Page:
If NBA Players Don't Return, It'll Cost Them A LOT of Money

On Friday, we covered the story that Kyrie Irving was a "driving force" in leading NBA players who were concerned about the bubble. Later that day, he led a conference call with about 100 players and reportedly voiced opposition against going to the Orlando bubble, reasoning that it would be a distraction from the ongoing protests against systemic racism. Dwight Howard was also vocal on the call.

Putting aside whether or not Irving's take on this has validity, former NBA GM and current ESPN contributor Bobby Marks noted what the financial toll this would ultimately take on players if they made this stand.

Regarding the second bullet point: If these playoffs don't happen, the NBA owners could exercise the "force majeure" clause in the collective bargaining agreement, and nullify it. From there, who on Earth knows when there would be basketball again.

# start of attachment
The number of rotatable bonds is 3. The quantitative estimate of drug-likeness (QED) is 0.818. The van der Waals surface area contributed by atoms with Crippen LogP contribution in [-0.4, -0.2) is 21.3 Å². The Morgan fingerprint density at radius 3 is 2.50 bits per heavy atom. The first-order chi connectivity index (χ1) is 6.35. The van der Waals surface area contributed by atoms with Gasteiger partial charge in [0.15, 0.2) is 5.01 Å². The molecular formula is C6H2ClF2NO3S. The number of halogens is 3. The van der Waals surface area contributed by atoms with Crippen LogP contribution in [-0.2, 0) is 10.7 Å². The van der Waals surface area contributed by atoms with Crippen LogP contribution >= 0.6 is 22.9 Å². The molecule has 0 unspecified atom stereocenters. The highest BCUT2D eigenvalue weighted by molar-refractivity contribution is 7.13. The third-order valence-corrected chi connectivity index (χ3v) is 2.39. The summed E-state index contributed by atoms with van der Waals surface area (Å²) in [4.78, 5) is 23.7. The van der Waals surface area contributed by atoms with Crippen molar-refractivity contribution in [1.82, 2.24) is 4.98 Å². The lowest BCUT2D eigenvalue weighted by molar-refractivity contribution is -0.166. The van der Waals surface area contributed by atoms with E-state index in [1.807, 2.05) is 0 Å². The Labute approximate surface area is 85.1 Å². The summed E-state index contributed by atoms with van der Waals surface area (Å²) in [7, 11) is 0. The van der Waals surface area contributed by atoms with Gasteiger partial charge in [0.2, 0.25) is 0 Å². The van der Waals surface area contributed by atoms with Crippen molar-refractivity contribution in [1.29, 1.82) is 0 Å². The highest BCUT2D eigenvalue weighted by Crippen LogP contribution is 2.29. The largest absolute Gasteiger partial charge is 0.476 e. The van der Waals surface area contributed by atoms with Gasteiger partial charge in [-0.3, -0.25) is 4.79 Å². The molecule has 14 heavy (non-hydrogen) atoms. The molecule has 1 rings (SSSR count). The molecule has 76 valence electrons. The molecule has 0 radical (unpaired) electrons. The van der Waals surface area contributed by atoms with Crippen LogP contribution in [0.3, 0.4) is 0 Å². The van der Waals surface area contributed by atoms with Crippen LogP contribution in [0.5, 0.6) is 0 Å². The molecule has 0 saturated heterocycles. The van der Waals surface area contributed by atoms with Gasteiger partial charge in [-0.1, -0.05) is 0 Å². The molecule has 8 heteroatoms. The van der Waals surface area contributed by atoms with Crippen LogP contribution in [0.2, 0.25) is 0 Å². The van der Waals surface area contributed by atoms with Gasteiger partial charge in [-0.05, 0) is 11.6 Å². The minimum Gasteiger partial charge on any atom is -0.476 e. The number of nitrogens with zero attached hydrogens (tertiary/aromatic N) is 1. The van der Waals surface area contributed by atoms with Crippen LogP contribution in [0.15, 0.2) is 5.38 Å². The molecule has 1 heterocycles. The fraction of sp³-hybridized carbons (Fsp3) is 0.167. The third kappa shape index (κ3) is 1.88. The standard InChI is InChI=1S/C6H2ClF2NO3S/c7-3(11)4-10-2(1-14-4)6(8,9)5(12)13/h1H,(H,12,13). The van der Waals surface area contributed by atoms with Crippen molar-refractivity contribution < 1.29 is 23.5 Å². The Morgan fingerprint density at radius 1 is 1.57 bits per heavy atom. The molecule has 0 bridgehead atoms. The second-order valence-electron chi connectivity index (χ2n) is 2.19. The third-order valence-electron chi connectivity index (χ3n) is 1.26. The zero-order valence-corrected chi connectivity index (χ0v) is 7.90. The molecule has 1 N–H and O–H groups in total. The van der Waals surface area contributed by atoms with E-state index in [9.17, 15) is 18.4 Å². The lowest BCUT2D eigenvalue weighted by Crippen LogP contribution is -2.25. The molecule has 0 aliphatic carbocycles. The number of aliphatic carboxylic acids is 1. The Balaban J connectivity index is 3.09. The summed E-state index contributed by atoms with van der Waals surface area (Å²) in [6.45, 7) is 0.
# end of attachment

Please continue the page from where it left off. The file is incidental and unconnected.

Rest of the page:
Adrian Wojnarowski and Ramona Shelburne canvassed the league over the weekend and reported the following this morning: "ESPN's reporting with players, agents, the NBPA and league officials over the weekend found no indication that the NBA's return is in jeopardy -- or that there's even a significant group of players ready to sit out."

It's a lock that if/when the NBA season does resume that it will include a lot of visibility into the ongoing protests across America; cancelling the season, however, would ultimately cause a dire financial toll on the players.

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Ryan Glasspiegel grew up in Connecticut, graduated from University of Wisconsin-Madison, and lives in Chicago. Before OutKick, he wrote for Sports Illustrated and The Big Lead. He enjoys expensive bourbon and cheap beer.